Why loving, nurturing relationships are important ?





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Children’s relationships shape the way they see the world. It’s through relationships that children learn more about their world – how to think, understand, communicate, behave, show emotions, develop social skills and move around.

Their most important early relationships are with you, other family members and their teachers at O’Hana.That’s because relationships let children express themselves – a cry, a laugh, a question – and get something back – a cuddle, a smile, an answer. What children ‘get back’ gives them very important information about what the world is like and how to act in the world.

And by communicating back and forth with children, you’re creating and sharing experiences together, which strengthens relationships and helps children learn more about the world at the same time.

Your relationships with others: It’s not just the relationship between you and your child that shapes his development. It’s also your relationships with others. Your child sees and copies how you behave and communicate with other people in your life – for example, your partner, family members, friends and teachers. This gives your child a ‘model’ of how to be and behave with others and how other people will behave in return. If your child sees and copies kind and respectful relationships, she’ll learn to act this way in her relationships with others.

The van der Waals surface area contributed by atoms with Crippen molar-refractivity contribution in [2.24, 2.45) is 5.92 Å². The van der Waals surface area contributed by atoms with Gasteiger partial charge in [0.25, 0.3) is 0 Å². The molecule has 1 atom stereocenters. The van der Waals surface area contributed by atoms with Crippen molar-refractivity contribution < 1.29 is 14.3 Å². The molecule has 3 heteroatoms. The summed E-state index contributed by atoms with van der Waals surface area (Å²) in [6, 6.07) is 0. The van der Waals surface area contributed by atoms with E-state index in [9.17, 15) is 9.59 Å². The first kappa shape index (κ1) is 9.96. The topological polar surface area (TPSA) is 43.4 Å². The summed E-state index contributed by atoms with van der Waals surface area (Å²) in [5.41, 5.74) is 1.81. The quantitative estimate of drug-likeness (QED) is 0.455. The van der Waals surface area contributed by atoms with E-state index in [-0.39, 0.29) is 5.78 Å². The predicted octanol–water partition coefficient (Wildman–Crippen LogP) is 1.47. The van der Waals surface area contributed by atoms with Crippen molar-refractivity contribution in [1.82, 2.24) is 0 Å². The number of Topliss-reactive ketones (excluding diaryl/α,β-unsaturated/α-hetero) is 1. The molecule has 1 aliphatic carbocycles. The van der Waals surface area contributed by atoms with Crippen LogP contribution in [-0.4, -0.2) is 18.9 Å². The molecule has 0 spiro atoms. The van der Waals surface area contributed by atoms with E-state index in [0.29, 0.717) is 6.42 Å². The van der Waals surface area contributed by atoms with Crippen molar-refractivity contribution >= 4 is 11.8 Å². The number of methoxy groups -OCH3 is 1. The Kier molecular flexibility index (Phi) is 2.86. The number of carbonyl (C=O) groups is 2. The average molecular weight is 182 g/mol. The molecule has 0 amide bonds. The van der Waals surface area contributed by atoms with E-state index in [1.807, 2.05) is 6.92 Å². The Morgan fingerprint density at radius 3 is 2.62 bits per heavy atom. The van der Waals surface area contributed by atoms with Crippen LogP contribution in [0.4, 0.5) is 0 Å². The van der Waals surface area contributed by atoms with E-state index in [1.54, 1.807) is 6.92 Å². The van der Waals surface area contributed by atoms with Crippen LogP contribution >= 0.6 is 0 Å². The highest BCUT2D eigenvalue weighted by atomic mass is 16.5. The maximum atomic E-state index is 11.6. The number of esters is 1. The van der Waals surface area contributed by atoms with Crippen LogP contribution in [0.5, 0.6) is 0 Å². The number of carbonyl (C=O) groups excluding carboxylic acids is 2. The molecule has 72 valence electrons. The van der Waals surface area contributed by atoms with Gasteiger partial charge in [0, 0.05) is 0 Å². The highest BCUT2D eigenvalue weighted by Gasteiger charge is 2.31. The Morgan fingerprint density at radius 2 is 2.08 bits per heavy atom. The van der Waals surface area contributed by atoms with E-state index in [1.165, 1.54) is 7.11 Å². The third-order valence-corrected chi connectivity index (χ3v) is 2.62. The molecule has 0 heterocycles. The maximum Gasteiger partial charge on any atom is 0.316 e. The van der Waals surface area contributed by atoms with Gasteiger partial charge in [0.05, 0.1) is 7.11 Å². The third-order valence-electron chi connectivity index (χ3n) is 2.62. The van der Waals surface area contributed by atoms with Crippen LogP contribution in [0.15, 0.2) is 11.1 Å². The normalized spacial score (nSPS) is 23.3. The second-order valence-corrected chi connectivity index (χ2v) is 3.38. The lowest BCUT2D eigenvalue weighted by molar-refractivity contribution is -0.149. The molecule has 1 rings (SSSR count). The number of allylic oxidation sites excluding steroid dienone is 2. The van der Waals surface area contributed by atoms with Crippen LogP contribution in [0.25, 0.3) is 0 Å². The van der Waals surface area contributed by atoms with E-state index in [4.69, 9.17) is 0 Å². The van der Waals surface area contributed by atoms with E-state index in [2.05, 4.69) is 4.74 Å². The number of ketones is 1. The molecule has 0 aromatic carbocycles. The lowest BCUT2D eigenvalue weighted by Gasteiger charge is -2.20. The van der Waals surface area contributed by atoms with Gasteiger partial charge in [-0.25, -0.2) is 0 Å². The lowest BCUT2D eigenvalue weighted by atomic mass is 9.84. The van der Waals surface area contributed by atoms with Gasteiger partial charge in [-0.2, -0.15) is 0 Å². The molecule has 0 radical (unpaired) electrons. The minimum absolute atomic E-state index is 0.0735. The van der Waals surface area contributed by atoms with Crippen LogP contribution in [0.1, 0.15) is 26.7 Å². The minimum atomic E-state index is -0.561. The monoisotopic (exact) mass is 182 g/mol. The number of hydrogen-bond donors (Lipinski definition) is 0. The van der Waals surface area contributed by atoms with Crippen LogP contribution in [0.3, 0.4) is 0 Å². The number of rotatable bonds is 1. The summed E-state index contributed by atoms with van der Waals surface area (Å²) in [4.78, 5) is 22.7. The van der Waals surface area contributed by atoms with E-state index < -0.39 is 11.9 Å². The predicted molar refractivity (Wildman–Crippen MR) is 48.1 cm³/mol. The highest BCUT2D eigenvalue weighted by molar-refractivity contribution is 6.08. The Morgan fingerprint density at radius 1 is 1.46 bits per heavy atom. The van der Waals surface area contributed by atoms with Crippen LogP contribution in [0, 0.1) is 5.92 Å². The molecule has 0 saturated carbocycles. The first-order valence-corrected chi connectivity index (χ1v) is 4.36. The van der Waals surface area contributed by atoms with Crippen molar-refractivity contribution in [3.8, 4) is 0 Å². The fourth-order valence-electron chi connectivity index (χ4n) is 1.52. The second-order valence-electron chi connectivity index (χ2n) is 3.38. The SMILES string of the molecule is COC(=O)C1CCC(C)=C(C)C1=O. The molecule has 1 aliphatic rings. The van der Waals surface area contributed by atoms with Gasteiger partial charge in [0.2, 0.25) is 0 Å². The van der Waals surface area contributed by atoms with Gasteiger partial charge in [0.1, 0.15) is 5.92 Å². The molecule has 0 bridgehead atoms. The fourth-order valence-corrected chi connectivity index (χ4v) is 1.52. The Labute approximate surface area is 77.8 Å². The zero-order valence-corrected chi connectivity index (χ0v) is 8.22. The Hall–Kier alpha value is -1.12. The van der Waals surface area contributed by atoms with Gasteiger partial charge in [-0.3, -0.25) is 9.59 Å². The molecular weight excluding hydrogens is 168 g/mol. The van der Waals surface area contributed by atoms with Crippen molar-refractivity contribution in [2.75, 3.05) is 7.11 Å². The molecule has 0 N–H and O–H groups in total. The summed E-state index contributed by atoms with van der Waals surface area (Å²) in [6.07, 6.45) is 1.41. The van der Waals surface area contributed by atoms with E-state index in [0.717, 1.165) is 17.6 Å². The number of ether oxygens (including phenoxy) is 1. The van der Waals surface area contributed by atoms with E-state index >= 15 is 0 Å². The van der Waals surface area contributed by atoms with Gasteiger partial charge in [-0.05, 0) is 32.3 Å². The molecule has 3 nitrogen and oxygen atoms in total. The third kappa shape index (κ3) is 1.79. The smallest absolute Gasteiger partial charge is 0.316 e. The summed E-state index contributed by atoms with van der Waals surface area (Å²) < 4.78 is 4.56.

Social beings: From the moment they’re born, babies are very social – they want to spend time with you and communicate with you. And how you respond helps them learn.By responding in a warm, loving and gentle way, you’re helping your child learn about communication, behaviour and emotions, as well as making him feel safe and secure, and promoting a strong relationship between you and him.When your child feels safe and attached to you – that is, when she knows you’re there to support, encourage and share new experiences with her – she’s likely to have the confidence to explore her world.

Exploring the world gives your child new experiences and challenges. Your child needs the stimulation of these experiences to learn how to move, think, communicate, react and socialise. The more experiences he has – knowing that you’re always there to support him – the more he grows and thrives, by building on the skills he already has.

Why play is important:Lots of time spent playing, talking, listening and interacting with you helps your child learn the skills he needs for life, like communicating, thinking, solving problems, moving and being with other people and children.But more than this, play is a great relationship builder. Spending time playing with your child sends a simple message – you are important to me. This message helps your child learn about who she is and where she fits in the world.

Benefits for life

Warm and loving interactions between you and your child prepare her well for things she’ll come across later in her life, like working through problems, dealing with stress and forming healthy relationships with other people in adolescence and adulthood.

Strong attachments and relationships early in life also mean your child is more likely to have better physical and mental health and fewer behaviour problems.

By building a warm, positive and responsive relationship with your child, you’re helping shape the adult he’ll become and giving him a strong foundation for the rest of his life.